A survey on use of rapid tests and tuberculosis diagnostic practices by primary health care providers in South Africa: implications for the development of new point-of-care tests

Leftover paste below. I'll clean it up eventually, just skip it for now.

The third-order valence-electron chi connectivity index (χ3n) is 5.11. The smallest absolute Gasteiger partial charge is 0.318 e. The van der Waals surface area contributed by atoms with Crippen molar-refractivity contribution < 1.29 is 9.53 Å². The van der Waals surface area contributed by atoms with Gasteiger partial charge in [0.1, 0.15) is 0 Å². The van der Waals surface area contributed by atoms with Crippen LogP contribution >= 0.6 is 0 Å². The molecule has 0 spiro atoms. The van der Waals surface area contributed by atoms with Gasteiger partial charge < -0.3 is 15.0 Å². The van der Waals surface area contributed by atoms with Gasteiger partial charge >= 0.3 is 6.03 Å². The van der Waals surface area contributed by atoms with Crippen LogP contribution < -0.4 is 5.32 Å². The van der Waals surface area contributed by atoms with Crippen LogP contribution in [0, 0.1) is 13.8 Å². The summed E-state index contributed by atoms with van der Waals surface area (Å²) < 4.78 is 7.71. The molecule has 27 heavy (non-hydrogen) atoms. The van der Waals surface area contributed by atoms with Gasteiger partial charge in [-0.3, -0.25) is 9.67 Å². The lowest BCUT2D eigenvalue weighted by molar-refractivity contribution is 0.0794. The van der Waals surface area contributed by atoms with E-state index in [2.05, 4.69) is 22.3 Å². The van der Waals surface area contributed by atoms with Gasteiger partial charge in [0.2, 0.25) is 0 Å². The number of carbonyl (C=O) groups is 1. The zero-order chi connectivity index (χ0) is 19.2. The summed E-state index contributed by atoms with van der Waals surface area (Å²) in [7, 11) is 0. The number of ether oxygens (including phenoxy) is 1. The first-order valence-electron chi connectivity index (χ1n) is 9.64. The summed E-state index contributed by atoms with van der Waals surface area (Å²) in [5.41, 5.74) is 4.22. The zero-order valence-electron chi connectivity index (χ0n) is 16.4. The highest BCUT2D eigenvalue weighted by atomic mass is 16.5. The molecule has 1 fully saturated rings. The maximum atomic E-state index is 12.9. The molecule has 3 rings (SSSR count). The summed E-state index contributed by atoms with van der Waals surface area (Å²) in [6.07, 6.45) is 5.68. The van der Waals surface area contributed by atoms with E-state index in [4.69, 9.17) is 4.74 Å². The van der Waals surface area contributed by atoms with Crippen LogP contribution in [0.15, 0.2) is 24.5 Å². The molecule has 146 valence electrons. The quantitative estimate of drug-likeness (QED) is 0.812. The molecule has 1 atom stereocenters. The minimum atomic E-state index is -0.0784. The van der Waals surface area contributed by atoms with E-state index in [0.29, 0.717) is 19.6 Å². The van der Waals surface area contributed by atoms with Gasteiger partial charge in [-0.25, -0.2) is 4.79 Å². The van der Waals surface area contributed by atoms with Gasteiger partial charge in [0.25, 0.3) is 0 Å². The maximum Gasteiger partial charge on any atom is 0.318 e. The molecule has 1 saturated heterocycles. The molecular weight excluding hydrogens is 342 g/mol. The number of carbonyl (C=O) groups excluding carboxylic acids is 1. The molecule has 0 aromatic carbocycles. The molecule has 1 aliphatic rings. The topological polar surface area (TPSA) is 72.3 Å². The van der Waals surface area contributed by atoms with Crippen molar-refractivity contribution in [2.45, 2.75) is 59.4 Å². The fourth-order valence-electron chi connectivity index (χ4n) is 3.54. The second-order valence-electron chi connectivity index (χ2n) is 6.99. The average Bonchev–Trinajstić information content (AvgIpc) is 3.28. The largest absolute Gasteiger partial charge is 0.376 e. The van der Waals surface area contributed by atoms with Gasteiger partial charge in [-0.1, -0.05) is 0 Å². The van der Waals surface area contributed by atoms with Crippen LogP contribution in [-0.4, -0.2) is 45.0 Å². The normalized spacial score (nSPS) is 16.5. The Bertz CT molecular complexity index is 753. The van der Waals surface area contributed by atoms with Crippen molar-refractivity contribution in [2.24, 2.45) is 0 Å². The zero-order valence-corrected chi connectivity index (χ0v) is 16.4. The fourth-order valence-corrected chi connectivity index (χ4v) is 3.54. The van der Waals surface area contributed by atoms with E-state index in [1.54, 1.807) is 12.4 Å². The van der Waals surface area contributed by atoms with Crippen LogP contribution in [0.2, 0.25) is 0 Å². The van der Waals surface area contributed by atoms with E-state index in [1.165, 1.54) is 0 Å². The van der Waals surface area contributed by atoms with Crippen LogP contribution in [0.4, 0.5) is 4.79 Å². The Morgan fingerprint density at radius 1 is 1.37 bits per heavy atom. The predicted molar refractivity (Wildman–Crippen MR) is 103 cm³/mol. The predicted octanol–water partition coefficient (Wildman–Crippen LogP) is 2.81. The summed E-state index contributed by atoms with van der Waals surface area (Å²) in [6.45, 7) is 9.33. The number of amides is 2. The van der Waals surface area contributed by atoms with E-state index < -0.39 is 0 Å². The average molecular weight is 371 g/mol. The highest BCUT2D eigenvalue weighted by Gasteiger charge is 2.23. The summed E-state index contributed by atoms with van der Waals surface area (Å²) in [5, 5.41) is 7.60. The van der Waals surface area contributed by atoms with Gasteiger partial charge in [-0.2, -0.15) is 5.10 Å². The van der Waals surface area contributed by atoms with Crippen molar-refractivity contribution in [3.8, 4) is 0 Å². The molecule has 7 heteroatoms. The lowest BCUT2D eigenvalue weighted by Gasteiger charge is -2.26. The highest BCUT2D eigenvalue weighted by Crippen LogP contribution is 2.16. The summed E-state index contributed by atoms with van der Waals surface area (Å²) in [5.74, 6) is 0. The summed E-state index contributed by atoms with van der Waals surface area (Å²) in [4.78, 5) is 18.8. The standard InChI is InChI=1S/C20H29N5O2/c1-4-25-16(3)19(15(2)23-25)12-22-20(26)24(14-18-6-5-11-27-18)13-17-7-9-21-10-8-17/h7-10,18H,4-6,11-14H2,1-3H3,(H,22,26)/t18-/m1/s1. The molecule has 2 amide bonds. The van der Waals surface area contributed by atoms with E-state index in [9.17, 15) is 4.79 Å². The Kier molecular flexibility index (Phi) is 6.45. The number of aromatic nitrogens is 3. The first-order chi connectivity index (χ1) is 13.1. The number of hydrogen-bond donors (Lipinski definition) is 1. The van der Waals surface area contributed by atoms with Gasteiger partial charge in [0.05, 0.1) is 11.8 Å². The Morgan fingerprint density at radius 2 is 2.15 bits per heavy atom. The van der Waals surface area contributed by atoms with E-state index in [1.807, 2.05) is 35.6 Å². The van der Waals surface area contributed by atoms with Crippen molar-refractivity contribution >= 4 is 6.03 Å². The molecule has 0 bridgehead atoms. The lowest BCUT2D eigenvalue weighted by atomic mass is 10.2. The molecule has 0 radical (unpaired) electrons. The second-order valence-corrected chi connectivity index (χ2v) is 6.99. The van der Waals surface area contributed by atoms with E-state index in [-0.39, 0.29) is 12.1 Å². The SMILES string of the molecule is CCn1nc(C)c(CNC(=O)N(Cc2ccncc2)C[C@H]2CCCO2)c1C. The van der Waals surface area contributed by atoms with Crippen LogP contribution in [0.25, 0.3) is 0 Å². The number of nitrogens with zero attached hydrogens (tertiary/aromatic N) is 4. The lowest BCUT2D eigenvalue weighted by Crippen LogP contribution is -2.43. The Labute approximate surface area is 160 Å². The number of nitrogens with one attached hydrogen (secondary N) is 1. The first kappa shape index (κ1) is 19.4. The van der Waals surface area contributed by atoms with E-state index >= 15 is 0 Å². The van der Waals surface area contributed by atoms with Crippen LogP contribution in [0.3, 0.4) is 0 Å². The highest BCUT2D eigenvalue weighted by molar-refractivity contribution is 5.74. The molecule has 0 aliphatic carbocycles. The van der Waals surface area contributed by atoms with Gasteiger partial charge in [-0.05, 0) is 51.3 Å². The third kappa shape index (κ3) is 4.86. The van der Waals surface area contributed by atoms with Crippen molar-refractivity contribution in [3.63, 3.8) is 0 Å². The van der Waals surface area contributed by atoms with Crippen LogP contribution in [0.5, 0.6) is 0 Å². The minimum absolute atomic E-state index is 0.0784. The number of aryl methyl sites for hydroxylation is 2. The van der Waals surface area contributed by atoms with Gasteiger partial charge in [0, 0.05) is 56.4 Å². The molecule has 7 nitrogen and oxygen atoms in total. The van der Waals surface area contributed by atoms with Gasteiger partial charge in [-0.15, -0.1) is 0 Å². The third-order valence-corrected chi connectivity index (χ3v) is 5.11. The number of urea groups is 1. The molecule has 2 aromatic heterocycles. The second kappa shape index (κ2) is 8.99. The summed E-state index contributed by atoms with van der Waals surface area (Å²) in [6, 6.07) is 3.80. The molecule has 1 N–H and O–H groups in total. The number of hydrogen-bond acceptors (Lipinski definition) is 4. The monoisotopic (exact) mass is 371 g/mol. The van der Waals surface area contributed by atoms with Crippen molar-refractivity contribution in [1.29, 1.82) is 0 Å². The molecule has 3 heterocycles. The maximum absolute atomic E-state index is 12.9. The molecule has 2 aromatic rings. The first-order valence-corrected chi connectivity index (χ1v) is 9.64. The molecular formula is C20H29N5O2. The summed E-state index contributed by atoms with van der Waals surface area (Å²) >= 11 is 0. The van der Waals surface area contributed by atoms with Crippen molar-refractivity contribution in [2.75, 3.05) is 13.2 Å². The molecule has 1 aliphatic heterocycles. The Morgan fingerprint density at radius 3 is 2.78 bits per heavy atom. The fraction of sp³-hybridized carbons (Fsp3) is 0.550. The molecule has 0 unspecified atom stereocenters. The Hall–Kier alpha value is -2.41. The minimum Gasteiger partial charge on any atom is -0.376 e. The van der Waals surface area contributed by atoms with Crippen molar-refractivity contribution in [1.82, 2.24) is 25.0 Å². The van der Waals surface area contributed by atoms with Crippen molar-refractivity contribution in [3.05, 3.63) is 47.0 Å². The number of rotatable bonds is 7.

BACKGROUND: Effective infectious disease control requires early diagnosis and treatment initiation. Point-of-care testing offers rapid turn-around-times, facilitating same day clinical management decisions. To maximize the benefits of such POC testing programs, we need to understand how rapid tests are used in everyday clinical practice. METHODS: In this cross-sectional survey study, 400 primary healthcare providers in two cities in South Africa were interviewed on their use of rapid tests in general, and tuberculosis diagnostic practices, between September 2012 and June 2013. Public healthcare facilities were selected using probability-sampling techniques and private healthcare providers were randomly selected from the Health Professional Council of South Africa list. To ascertain differences between the two healthcare sectors 2-sample z-tests were used to compare sample proportions. RESULTS: The numbers of providers interviewed were equally distributed between the public (n = 200) and private sector (n = 200). The most frequently reported tests in the private sector include blood pressure (99.5%), glucose finger prick (89.5%) and urine dipstick (38.5%); and in the public sector were pregnancy (100%), urine dipstick (100%), blood pressure (100%), glucose finger prick (99%) and HIV rapid test (98%). The majority of TB testing occurs in the public sector, where significantly more providers prefer Xpert MTB/RIF assay, the designated clinical TB diagnostic tool by the national TB program, as compared to the private sector (87% versus 71%, p-value >0.0001). Challenges with regard to TB diagnosis included the long laboratory turn-around-time, difficulty in obtaining sputum samples and lost results. All providers indicated that a new POC test for TB should be rapid and cheap, have good sensitivity and specificity, ease of sample acquisition, detect drug-resistance and work in HIV-infected persons. Conclusion/significance The existing centralized laboratory services, poor quality assurance, and lack of staff capacity deter the use of more rapid tests at POC. Further research into the practices and choices of these providers is necessary to aid the development of new POC tests.